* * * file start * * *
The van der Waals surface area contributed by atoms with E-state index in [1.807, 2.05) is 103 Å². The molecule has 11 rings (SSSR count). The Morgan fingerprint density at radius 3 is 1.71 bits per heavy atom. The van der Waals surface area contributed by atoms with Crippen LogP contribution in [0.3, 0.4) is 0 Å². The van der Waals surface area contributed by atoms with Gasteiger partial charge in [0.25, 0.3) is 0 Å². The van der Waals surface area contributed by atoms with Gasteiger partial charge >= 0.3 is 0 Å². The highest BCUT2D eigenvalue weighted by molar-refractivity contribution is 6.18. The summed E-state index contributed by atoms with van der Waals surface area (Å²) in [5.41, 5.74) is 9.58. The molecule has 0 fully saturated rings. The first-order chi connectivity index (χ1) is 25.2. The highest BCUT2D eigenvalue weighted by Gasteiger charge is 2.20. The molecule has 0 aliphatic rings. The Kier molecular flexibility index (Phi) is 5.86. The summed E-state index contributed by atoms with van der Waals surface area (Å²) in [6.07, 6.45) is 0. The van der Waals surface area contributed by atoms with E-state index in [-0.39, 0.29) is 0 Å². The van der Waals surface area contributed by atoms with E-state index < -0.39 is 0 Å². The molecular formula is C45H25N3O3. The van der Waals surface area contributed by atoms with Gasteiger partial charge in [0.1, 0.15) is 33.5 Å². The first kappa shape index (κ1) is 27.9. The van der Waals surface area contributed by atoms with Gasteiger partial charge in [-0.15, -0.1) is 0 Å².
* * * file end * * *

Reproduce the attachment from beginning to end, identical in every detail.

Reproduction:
The van der Waals surface area contributed by atoms with E-state index in [1.807, 2.05) is 103 Å². The molecule has 11 rings (SSSR count). The Morgan fingerprint density at radius 3 is 1.71 bits per heavy atom. The van der Waals surface area contributed by atoms with Crippen LogP contribution in [0.3, 0.4) is 0 Å². The van der Waals surface area contributed by atoms with Gasteiger partial charge in [0.25, 0.3) is 0 Å². The van der Waals surface area contributed by atoms with Gasteiger partial charge >= 0.3 is 0 Å². The highest BCUT2D eigenvalue weighted by molar-refractivity contribution is 6.18. The summed E-state index contributed by atoms with van der Waals surface area (Å²) in [5.41, 5.74) is 9.58. The molecule has 0 fully saturated rings. The first-order chi connectivity index (χ1) is 25.2. The highest BCUT2D eigenvalue weighted by Gasteiger charge is 2.20. The molecule has 0 aliphatic rings. The Kier molecular flexibility index (Phi) is 5.86. The summed E-state index contributed by atoms with van der Waals surface area (Å²) in [6.07, 6.45) is 0. The van der Waals surface area contributed by atoms with E-state index in [-0.39, 0.29) is 0 Å². The van der Waals surface area contributed by atoms with E-state index < -0.39 is 0 Å². The molecular formula is C45H25N3O3. The van der Waals surface area contributed by atoms with Gasteiger partial charge in [0.1, 0.15) is 33.5 Å². The first kappa shape index (κ1) is 27.9. The van der Waals surface area contributed by atoms with Gasteiger partial charge in [-0.15, -0.1) is 0 Å².